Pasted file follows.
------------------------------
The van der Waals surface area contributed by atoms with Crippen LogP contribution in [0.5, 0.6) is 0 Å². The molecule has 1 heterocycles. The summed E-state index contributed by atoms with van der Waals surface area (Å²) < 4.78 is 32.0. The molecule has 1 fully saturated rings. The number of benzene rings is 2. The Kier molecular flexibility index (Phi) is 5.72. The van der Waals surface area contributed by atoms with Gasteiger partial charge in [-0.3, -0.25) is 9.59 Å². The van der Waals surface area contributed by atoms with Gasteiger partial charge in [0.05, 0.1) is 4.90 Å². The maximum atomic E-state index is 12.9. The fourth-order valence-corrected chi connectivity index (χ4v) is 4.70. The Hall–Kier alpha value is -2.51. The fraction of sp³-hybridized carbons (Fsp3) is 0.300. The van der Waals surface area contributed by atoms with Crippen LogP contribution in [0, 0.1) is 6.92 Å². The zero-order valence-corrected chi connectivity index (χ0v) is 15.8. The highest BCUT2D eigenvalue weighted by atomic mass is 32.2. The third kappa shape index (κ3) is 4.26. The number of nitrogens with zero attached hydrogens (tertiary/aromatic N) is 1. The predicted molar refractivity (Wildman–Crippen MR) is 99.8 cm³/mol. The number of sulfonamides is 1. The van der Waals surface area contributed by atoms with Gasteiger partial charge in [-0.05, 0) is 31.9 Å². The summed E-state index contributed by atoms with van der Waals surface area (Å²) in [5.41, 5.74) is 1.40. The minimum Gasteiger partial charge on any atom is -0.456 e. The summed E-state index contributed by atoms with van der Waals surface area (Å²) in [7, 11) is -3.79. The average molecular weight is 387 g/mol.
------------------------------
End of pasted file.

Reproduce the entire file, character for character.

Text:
The van der Waals surface area contributed by atoms with Crippen LogP contribution in [0.5, 0.6) is 0 Å². The molecule has 1 heterocycles. The summed E-state index contributed by atoms with van der Waals surface area (Å²) < 4.78 is 32.0. The molecule has 1 fully saturated rings. The number of benzene rings is 2. The Kier molecular flexibility index (Phi) is 5.72. The van der Waals surface area contributed by atoms with Gasteiger partial charge in [-0.3, -0.25) is 9.59 Å². The van der Waals surface area contributed by atoms with Gasteiger partial charge in [0.05, 0.1) is 4.90 Å². The maximum atomic E-state index is 12.9. The fourth-order valence-corrected chi connectivity index (χ4v) is 4.70. The Hall–Kier alpha value is -2.51. The fraction of sp³-hybridized carbons (Fsp3) is 0.300. The van der Waals surface area contributed by atoms with Crippen LogP contribution in [0, 0.1) is 6.92 Å². The zero-order valence-corrected chi connectivity index (χ0v) is 15.8. The highest BCUT2D eigenvalue weighted by atomic mass is 32.2. The third kappa shape index (κ3) is 4.26. The number of nitrogens with zero attached hydrogens (tertiary/aromatic N) is 1. The predicted molar refractivity (Wildman–Crippen MR) is 99.8 cm³/mol. The number of sulfonamides is 1. The van der Waals surface area contributed by atoms with Gasteiger partial charge in [-0.05, 0) is 31.9 Å². The summed E-state index contributed by atoms with van der Waals surface area (Å²) in [5.41, 5.74) is 1.40. The minimum Gasteiger partial charge on any atom is -0.456 e. The summed E-state index contributed by atoms with van der Waals surface area (Å²) in [7, 11) is -3.79. The average molecular weight is 387 g/mol.